Long gone are the days of just a high school and a college graduation. Ceremonies at multiple levels of grade-school matriculation are here to stay and ubiquitous. Is that a good or a bad thing? Well, it depends.
During my lunch time this past Tuesday, I was listening to a conversation on sports radio about the topic of 5th and 8th grade graduations, and the show host was none too happy about them. It was clear I had turned on the radio and had begun listening well into the conversation, so I don’t know how it started, but the show host was clearly not pleased about the fact that 5th and 8th grade graduations had become a common and accepted practice at elementary and middle schools through the country.
From what I could glean, the host was of the opinion that children should not be rewarded for doing what they are supposed to do in the first place, and transitioning from 5th to 6th grade and 8th to 9th grade are actions that are supposed to take place, because a child should be expected, and actually is required, to finish those grades and move on to the next level. He further opined that the act of rewarding a child for a required action serves to coddle the child and threatens to compromise his/her initiative for academic achievement.
Many callers agreed with the host, and many others did not, just as with any sports or non-sports topic introduced on the station. What made this discussion particularly intriguing to me was that I come out on both sides of the argument. I pride myself in being able to keep perspective and consider both sides of any argument, but I rarely have much of an issue coming out on one side or the other and clearly articulating the reasons why.
On one hand, I’m 31 and participated both in 5th and 8th grade graduations, so the concept is not all that new. I am proud to be half way through a doctoral program, so the stated potential for me to rest on my laurels from excessive celebration and somehow damage my ability to succeed academically did not affect me one iota. On the other hand, I am of the school of thought that children today are indeed coddled way too much and are so shielded from disappointment that they don’t learn the all-important principle of paying dues until they face the deep disappointments of adulthood that gold stars and ice cream can’t fix.
Today’s children receive too many participation ribbons and trophies without learning what it means to just not be quite good enough, experiencing the sadness of not winning, and figuring out what needs to happen the next time to produce a favorable result. And such kids may or may not have the internal achievement-pointing compass necessary to stay focused on the ultimate goal, even in the midst of celebration. Multiple graduation ceremonies throughout the grade school experience most likely work to their detriment.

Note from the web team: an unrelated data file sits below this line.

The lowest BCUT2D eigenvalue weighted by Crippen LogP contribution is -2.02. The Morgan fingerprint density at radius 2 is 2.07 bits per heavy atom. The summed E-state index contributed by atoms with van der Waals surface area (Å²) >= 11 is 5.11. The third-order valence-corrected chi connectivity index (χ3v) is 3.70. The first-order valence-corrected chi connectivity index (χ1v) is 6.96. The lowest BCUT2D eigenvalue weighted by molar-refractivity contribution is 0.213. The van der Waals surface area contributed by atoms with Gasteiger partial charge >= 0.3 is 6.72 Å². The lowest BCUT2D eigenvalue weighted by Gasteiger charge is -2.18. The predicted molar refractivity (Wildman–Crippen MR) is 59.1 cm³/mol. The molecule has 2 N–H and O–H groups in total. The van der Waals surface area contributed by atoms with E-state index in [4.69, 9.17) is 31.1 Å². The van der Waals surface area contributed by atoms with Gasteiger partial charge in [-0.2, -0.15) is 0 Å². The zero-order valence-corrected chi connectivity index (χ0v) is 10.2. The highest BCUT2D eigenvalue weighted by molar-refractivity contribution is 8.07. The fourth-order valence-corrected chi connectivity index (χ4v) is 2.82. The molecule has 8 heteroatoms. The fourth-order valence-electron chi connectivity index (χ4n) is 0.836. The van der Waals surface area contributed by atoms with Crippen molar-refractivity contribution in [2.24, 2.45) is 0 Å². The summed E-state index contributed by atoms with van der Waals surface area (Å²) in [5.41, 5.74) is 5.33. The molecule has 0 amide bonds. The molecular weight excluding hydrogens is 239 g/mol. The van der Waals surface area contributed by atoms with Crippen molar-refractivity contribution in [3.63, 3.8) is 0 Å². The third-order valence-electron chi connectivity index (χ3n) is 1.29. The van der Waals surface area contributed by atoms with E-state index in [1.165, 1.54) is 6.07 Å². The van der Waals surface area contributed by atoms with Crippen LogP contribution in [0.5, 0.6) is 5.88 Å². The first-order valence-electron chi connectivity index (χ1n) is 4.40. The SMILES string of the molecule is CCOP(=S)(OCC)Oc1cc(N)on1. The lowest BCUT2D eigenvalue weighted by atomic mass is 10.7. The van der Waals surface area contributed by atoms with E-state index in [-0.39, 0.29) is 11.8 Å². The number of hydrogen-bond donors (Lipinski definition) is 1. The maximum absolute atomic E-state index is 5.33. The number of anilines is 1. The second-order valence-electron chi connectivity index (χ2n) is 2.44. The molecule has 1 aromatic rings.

As at least one caller pointed out, though, child, behavioral, and educational psychologists have identified several advantages of celebration, not the least of which is the positive reinforcement of good behavior, which helps a child continue achieving. I have definitely found this to be true. I reflected on the discipline of celebration last week, when I shared that taking the time often to celebrate the good things that happen your life helps you remember how good God is and doesn’t allow room for the enemy to swoop in and convince you that everything is wrong when clearly, that’s not the case.
If Satan can convince you, at any point in your life, that the sky is falling, you’ll be more likely to substitute the lifestyle of holiness for that of worldly convenience to aid you in getting out the seemingly insurmountable circumstance he’s created in your mind. At that point, you start living below your purpose and, worse yet, in sin.
Ultimately, whether or not a child will benefit from the extra grade-school graduation ceremonies comes down to the parent(s)’ commitment to excellence and their ability to translate that commitment to their children. In any moment of celebration throughout my life, I’ve been happy but I’ve always remained focused because one, I had high-achieving parents who accepted nothing less than the best, and two, because earning a doctoral degree has been my goal and my focus for many years.
If that child, however, neither has any positive educational reinforcement coming from the home, nor any kind of internal motivation to succeed, then constant celebrations can indeed prove to be a massive distraction.
If we practice sound stewardship over the things and the people God has given us, we will become intimately acquainted with success. If not, well…
Peace and Love,